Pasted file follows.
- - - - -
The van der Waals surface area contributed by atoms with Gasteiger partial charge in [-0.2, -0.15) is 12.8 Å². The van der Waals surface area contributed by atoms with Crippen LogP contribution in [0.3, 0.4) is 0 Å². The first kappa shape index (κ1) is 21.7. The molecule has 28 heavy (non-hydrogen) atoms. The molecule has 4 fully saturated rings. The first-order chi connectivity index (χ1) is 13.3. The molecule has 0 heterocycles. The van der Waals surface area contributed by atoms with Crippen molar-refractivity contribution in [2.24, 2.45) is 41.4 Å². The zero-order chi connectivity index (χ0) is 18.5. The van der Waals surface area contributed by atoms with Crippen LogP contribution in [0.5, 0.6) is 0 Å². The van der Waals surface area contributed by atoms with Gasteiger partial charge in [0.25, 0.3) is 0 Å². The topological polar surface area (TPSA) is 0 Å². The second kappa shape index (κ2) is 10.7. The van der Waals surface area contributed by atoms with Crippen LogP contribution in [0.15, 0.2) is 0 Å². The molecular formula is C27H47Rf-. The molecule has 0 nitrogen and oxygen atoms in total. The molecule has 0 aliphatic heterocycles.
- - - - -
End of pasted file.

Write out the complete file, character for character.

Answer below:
The van der Waals surface area contributed by atoms with Gasteiger partial charge in [-0.2, -0.15) is 12.8 Å². The van der Waals surface area contributed by atoms with Crippen LogP contribution in [0.3, 0.4) is 0 Å². The first kappa shape index (κ1) is 21.7. The molecule has 28 heavy (non-hydrogen) atoms. The molecule has 4 fully saturated rings. The first-order chi connectivity index (χ1) is 13.3. The molecule has 0 heterocycles. The van der Waals surface area contributed by atoms with Crippen molar-refractivity contribution in [2.24, 2.45) is 41.4 Å². The zero-order chi connectivity index (χ0) is 18.5. The van der Waals surface area contributed by atoms with Crippen LogP contribution in [0.5, 0.6) is 0 Å². The van der Waals surface area contributed by atoms with Gasteiger partial charge in [0.25, 0.3) is 0 Å². The topological polar surface area (TPSA) is 0 Å². The second kappa shape index (κ2) is 10.7. The van der Waals surface area contributed by atoms with Crippen LogP contribution in [0.15, 0.2) is 0 Å². The molecular formula is C27H47Rf-. The molecule has 0 nitrogen and oxygen atoms in total. The molecule has 0 aliphatic heterocycles.